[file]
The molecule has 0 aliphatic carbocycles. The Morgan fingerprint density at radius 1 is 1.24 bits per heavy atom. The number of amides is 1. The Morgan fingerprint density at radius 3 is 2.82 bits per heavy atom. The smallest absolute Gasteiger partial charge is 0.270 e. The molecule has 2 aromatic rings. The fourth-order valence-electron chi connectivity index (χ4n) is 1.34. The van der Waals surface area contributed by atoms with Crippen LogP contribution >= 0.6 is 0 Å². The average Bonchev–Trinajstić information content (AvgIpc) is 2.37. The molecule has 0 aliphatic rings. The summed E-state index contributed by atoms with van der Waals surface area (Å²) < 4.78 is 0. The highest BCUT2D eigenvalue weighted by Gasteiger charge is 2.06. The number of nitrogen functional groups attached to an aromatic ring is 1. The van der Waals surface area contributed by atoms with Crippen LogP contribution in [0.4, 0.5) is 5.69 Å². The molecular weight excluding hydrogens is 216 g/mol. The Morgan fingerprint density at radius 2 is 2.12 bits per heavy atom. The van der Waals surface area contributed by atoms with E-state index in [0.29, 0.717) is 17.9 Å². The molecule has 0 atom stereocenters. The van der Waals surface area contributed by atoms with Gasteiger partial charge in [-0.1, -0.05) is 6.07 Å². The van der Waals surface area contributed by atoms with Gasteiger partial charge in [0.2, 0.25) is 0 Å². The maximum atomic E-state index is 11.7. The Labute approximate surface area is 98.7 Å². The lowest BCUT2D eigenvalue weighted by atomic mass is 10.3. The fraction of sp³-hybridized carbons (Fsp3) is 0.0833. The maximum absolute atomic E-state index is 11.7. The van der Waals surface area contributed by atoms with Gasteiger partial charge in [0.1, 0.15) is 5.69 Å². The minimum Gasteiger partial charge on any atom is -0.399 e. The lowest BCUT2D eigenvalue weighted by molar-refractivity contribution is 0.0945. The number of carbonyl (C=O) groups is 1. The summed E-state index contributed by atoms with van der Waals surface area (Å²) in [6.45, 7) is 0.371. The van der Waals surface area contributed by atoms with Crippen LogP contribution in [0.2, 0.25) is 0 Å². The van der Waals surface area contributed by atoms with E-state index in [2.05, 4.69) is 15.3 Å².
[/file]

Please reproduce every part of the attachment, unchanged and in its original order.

The molecule has 0 aliphatic carbocycles. The Morgan fingerprint density at radius 1 is 1.24 bits per heavy atom. The number of amides is 1. The Morgan fingerprint density at radius 3 is 2.82 bits per heavy atom. The smallest absolute Gasteiger partial charge is 0.270 e. The molecule has 2 aromatic rings. The fourth-order valence-electron chi connectivity index (χ4n) is 1.34. The van der Waals surface area contributed by atoms with Crippen LogP contribution >= 0.6 is 0 Å². The average Bonchev–Trinajstić information content (AvgIpc) is 2.37. The molecule has 0 aliphatic rings. The summed E-state index contributed by atoms with van der Waals surface area (Å²) < 4.78 is 0. The highest BCUT2D eigenvalue weighted by Gasteiger charge is 2.06. The number of nitrogen functional groups attached to an aromatic ring is 1. The van der Waals surface area contributed by atoms with Crippen LogP contribution in [0.4, 0.5) is 5.69 Å². The molecular weight excluding hydrogens is 216 g/mol. The Morgan fingerprint density at radius 2 is 2.12 bits per heavy atom. The van der Waals surface area contributed by atoms with E-state index in [0.29, 0.717) is 17.9 Å². The molecule has 0 atom stereocenters. The van der Waals surface area contributed by atoms with Gasteiger partial charge in [-0.1, -0.05) is 6.07 Å². The van der Waals surface area contributed by atoms with Gasteiger partial charge in [0.2, 0.25) is 0 Å². The maximum atomic E-state index is 11.7. The Labute approximate surface area is 98.7 Å². The lowest BCUT2D eigenvalue weighted by atomic mass is 10.3. The fraction of sp³-hybridized carbons (Fsp3) is 0.0833. The maximum absolute atomic E-state index is 11.7. The van der Waals surface area contributed by atoms with Gasteiger partial charge in [0.1, 0.15) is 5.69 Å². The minimum Gasteiger partial charge on any atom is -0.399 e. The lowest BCUT2D eigenvalue weighted by molar-refractivity contribution is 0.0945. The number of carbonyl (C=O) groups is 1. The summed E-state index contributed by atoms with van der Waals surface area (Å²) in [6.45, 7) is 0.371. The van der Waals surface area contributed by atoms with Crippen LogP contribution in [0.2, 0.25) is 0 Å². The van der Waals surface area contributed by atoms with E-state index in [2.05, 4.69) is 15.3 Å².